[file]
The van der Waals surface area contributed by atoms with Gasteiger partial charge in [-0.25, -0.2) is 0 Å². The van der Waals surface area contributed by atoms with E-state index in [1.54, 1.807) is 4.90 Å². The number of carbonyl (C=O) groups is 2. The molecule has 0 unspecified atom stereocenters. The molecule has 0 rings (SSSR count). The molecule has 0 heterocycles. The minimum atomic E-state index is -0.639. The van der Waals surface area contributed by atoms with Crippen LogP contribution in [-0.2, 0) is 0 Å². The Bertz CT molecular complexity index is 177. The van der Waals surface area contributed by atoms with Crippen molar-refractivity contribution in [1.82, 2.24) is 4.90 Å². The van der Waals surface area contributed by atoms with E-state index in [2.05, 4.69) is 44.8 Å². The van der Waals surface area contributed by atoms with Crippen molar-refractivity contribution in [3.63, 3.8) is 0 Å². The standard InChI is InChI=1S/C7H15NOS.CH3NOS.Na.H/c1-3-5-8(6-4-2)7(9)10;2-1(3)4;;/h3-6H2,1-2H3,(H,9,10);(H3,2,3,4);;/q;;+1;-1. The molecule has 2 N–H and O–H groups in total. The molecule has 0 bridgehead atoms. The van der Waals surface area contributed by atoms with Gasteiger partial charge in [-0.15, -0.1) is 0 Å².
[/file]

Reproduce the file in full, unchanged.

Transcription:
The van der Waals surface area contributed by atoms with Gasteiger partial charge in [-0.25, -0.2) is 0 Å². The van der Waals surface area contributed by atoms with E-state index in [1.54, 1.807) is 4.90 Å². The number of carbonyl (C=O) groups is 2. The molecule has 0 unspecified atom stereocenters. The molecule has 0 rings (SSSR count). The molecule has 0 heterocycles. The minimum atomic E-state index is -0.639. The van der Waals surface area contributed by atoms with Crippen LogP contribution in [-0.2, 0) is 0 Å². The Bertz CT molecular complexity index is 177. The van der Waals surface area contributed by atoms with Crippen molar-refractivity contribution in [1.82, 2.24) is 4.90 Å². The van der Waals surface area contributed by atoms with E-state index in [2.05, 4.69) is 44.8 Å². The van der Waals surface area contributed by atoms with Crippen molar-refractivity contribution in [3.63, 3.8) is 0 Å². The standard InChI is InChI=1S/C7H15NOS.CH3NOS.Na.H/c1-3-5-8(6-4-2)7(9)10;2-1(3)4;;/h3-6H2,1-2H3,(H,9,10);(H3,2,3,4);;/q;;+1;-1. The molecule has 2 N–H and O–H groups in total. The molecule has 0 bridgehead atoms. The van der Waals surface area contributed by atoms with Gasteiger partial charge in [-0.15, -0.1) is 0 Å².